What a month this has been for reading! I have been a dedicated reader since the start of elementary school. Wherever I went, there was always a book in my head. One time my babysitter drove to the mall WITHOUT ME because I was always so quiet when I was reading my book that she thought I was already in the back of her car.

Since being at home all the time, I have been reading like crazy. Thank goodness for my local library’s curbside service! I have been able to put books on hold on the website and then pick them up from outside the library. So easy! Any fellow Richmonders: this is definitely an option if you need something to read.

I’ve been reviewing my current reads on my Instagram story, but I thought I would compile them here and write a more in-depth review of each book. There are books from several different genres here so hopefully everyone can find something they like!

*The Nightingale by Kristin Hannah

This is a story of two sisters during the WWII period. One is a mother, reeling from the loss of her husband when he leaves for the front and desperate to protect her daughter, and the other is a rebellious teenager who becomes involved with the Resistance in an effort to fight for France from within.

This book is incredible. The author beautifully crafts a heartbreaking story with characters that develop over time and you can really get invested in. Kristin Hannah’s writing and language are to die for. I could not recommend this book enough. I will warn you that some of the story is sad and heavy so if you are looking for a mood-boosting book, this probably isn’t the one. Overall, though, you can’t go wrong with this one.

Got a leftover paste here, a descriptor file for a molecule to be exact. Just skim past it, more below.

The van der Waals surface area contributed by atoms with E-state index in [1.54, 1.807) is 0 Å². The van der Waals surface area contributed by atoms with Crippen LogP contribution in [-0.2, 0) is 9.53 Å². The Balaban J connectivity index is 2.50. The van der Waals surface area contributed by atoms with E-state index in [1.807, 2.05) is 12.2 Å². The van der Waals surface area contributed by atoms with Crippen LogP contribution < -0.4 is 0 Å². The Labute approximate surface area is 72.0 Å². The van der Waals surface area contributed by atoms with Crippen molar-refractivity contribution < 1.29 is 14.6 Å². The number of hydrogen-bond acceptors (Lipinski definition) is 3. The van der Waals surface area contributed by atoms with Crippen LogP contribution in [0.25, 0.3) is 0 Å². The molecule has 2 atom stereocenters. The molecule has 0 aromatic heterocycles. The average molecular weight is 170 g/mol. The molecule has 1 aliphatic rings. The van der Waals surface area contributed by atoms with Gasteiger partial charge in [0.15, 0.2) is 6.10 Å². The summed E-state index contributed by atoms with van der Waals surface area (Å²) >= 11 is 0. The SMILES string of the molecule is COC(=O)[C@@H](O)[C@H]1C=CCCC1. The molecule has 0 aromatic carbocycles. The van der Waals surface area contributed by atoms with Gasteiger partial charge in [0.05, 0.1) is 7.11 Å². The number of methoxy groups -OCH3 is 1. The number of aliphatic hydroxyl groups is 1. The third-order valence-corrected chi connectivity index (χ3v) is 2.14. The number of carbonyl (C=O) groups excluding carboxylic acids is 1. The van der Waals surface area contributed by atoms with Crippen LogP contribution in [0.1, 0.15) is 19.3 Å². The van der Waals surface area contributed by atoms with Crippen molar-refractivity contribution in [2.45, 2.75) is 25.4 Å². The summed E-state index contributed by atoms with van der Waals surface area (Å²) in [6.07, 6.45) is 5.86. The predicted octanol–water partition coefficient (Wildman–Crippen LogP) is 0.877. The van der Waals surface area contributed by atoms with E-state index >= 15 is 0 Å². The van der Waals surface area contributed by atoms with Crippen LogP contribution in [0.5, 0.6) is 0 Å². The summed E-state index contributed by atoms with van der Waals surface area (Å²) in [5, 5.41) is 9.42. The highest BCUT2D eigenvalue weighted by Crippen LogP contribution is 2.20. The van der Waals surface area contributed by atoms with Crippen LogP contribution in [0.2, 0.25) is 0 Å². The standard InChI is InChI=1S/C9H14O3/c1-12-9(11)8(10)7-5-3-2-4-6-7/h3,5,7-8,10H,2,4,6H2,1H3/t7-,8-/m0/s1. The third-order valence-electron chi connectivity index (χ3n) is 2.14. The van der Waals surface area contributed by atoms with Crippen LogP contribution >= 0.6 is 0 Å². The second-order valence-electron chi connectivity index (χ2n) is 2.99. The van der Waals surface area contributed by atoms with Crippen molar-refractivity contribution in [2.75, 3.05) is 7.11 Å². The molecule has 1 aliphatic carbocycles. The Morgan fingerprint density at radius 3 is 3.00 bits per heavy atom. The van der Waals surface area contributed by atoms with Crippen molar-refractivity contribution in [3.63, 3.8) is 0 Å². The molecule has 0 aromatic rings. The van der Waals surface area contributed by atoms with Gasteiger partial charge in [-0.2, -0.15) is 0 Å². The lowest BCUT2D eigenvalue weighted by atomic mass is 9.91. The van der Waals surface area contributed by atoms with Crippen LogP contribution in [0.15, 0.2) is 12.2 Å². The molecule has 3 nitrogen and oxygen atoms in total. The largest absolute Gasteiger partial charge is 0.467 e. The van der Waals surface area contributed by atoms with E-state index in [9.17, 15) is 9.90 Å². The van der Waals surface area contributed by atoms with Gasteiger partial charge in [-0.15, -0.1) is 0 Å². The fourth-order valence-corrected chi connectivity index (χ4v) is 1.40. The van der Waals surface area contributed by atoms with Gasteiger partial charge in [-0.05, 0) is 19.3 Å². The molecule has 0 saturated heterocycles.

Winter Garden by Kristin Hannah

This book alternates between two timelines: one of two sisters trying to connect with their estranged mother and navigating obstacles in their loves lives, the other a story of a mother trying to save her children in a war-torn Leningrad.

I really enjoyed this one, though not as much as some of Kristin Hannah’s other work. It starts off slow, still enjoyable but no major plot development. About half-way through it starts to pick up and gets better. It is also around the half-way mark that the book starts to get very sad but the ending was hopeful and tied everything together nicely. I picked this book because it was supposed to be somewhat about WWII and I’ve been going through a historical fiction phase. It is a lot less of a WWII related plot than I expected, so if you are looking for historical fiction this probably isn’t the book for you. That being said, this isn’t the first book I would recommend but still a good option if you have the chance to read it.

The Home for Unwanted Girls by Joanna Goodman

Alternating between the perspectives of a 15 year-old girl and the daughter she was forced to give up for adoption, The Home for Unwanted Girls is about one girl’s journey through Quebec’s impoverished orphanage system and her mother’s quest to find her after many years.